Tuesday, August 16, 2016

Kitchen Garden Update

It's been a good year for my kitchen garden in spite of the extreme heat, humidity and almost daily thunder storms. I planted 'tried-and-true' vegetables - nothing new - and had a good harvest; some veggies still producing. I grew bush beans, pole beans, snow peas, peppers, egg plant, tomato, red beets, zucchinni, cucumbers and onions. Of course, I grew annual flowers from seed and placed them near the vegetables to encourage pollinators: zinnias, marigolds, sunflowers, borage, morning glory and gerbera daisies. There are various milkweeds at the bottom of the garden. In addition, over the years some perennial flowers (purple cone flower and phlox) sneaked in from the cottage garden border on the other side of the fence. Consequently, August is a very colorful month in my kitchen garden.

One of my most successful veggies this year is the snow pea. As a cold-season plant it is usually completely finished by July. This morning I picked yet another handful to steam and add to H.H.'s dinner plate. I froze several pints last month.

 'Mammoth Melting' Snow Peas -- Annie's Heirloom Seeds

I purchase only organic vegetable seeds and use organic methods of gardening.

'Mammoth Melting' Snow Pea

I'm experiencing a superabundance of cucumbers. Usually I press zucchini on all my friends, neighbors and family, but this year they are trying to escape my cukes. I should have counted the dozens I've picked. I've put them in salads, made cucumber-dill sandwiches and freezer pickles -- we'll be eating freezer pickles until next summer. Good thing we love them.

'Straight Eight' Cucumber -- Annie's Heirloom Seeds

I bought one tomato plant from a friend's farm stand. He didn't have it labelled so we took a chance. It is loaded with tomatoes but they are really slow to ripen, so we've only picked four or five so far. I sliced them and made our favorite Caprese salad with mozzarella and basil. I have the BEST basil this year.

Tomato (unknown) and Tagetes erecta Marigold "Moonsong'

We have an excellent feed store owned by our friend Mel who supplies us with hay and all we need for my miniature horse and goat. She even took care of them while we were away recently. Mel sold me a set of onions that are becoming fat and full of flavorsome promise. (How's that for alliteration?)

Yellow onions

The 16  squares of red beets I planted (I use the square-foot gardening method) produced many more than I expected as I was sure the sparrows had eaten most of the seeds. Grandson Jon and I already canned several pints including one labelled for entering at the West End Fair. Our pickled beets took a blue ribbon last year.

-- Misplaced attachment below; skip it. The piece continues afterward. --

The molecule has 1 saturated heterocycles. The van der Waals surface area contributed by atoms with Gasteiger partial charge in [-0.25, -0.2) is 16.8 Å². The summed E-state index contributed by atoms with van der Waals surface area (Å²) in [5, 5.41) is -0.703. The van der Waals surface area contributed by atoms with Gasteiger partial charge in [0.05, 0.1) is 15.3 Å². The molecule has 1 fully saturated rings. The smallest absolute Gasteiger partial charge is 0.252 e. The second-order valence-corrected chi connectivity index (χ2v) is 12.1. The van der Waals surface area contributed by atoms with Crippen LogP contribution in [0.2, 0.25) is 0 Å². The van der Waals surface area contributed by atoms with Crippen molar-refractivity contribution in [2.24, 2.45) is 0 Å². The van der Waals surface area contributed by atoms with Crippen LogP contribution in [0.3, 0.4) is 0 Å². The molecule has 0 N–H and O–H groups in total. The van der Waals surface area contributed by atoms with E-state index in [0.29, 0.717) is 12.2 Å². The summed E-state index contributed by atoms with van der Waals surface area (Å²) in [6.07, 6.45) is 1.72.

'Detroit Dark Red' beets in front of Zinnia 'Cut and Come Again.'
Shelf of pickled beets in the jelly cabinet.

 More flowers in the kitchen garden ...

Pink phlox and 'Giant Cactus' zinnia.
My first attempt at growing gerbera daisies from seed.

 Every morning I examine the milkweed for Monarch Butterfly larva. I've seen none this year. The dill plants, however, have hosted several Eastern swallowtail butterfly caterpillars and I saw one on the parsley.

Eastern swallowtail butterfly caterpillar on dill plant.

 The herb garden on the patio flourished all summer with parsley, basil, sage and lettuce. I also planted Swiss chard there. Around the patio I placed containers of canna which provide a sense of enclosure and privacy. Canna 'Striata' is especially lovely for its gold striped foliage which seems almost translucent when the setting sun shines through.

Patio herb garden and giant pots of Canna 'Striata'

 Another new plant this year is my dwarf Joe Pye Weed. I'm really pleased with this choice because I don't have room for the regular sized one. It is a bee magnet.

Eupatorium dubium Joe Pye Weed 'Baby Joe'
Volunteer morning glory, orange flower of the canna and hydrangea 'Pinky Winky'

Lobelia siphilitica 'Great Blue' Lobelia
Lycoris squamigera Surprise Lily

 Finally, a peep into Serenity, the shade garden that is no longer in full shade since we removed the silver maple. I hate the openness and strong sunlight, but have switched out some plants and it's looking better. The lawn, destroyed by sawdust, is slowly greening again with the addition of some nitrogen.

Less serene Serenity Garden

Hakenechloa macra Japanese Forest Grass 'All Gold' in front of Red Twig Dogwood 'Pucker Up!'

 We hosted another picnic and garden tour this weekend. Some of the young guests had great fun giving Dude a new 'do' by braiding his mane. He very patiently allows many indignities. When I took his picture this morning I saw that most of his braids had fallen out. He still looks cute.

I'm linking to Carol's blog, May Dreams Gardens, for Garden Bloggers' Bloom Day -- a day late (sorry, Carol.) I'm picking red beets as my must-have plant for Diana's Dozen at Elephant's Eye on False Bay -- also late (sorry Diana.) Red beets are not pretty like Diana's Dombeya, but I have to have them. Do check out these two excellent blogs!